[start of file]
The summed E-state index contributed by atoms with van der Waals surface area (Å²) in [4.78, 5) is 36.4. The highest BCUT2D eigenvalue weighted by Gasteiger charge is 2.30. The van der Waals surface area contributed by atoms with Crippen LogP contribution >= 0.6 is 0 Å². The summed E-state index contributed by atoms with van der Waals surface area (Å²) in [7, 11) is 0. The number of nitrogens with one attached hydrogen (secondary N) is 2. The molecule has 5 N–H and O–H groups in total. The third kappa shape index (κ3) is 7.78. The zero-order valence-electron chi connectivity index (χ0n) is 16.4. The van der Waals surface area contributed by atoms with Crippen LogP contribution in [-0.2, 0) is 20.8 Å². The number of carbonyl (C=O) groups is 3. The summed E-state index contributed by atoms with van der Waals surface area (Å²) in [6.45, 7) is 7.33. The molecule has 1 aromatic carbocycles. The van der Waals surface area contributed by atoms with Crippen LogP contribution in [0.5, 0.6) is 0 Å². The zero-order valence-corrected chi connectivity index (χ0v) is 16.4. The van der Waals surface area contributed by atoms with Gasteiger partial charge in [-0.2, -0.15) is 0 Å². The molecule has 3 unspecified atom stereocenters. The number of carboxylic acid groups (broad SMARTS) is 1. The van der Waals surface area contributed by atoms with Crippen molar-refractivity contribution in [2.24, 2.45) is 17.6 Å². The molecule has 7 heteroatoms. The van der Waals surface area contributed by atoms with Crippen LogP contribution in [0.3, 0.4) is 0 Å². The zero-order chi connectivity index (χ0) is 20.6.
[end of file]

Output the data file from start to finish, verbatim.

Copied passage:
The summed E-state index contributed by atoms with van der Waals surface area (Å²) in [4.78, 5) is 36.4. The highest BCUT2D eigenvalue weighted by Gasteiger charge is 2.30. The van der Waals surface area contributed by atoms with Crippen LogP contribution >= 0.6 is 0 Å². The summed E-state index contributed by atoms with van der Waals surface area (Å²) in [7, 11) is 0. The number of nitrogens with one attached hydrogen (secondary N) is 2. The molecule has 5 N–H and O–H groups in total. The third kappa shape index (κ3) is 7.78. The zero-order valence-electron chi connectivity index (χ0n) is 16.4. The van der Waals surface area contributed by atoms with Crippen LogP contribution in [-0.2, 0) is 20.8 Å². The number of carbonyl (C=O) groups is 3. The summed E-state index contributed by atoms with van der Waals surface area (Å²) in [6.45, 7) is 7.33. The molecule has 1 aromatic carbocycles. The van der Waals surface area contributed by atoms with Crippen LogP contribution in [0.5, 0.6) is 0 Å². The zero-order valence-corrected chi connectivity index (χ0v) is 16.4. The van der Waals surface area contributed by atoms with Gasteiger partial charge in [-0.2, -0.15) is 0 Å². The molecule has 3 unspecified atom stereocenters. The number of carboxylic acid groups (broad SMARTS) is 1. The van der Waals surface area contributed by atoms with Crippen molar-refractivity contribution in [2.24, 2.45) is 17.6 Å². The molecule has 7 heteroatoms. The van der Waals surface area contributed by atoms with Crippen LogP contribution in [0.3, 0.4) is 0 Å². The zero-order chi connectivity index (χ0) is 20.6.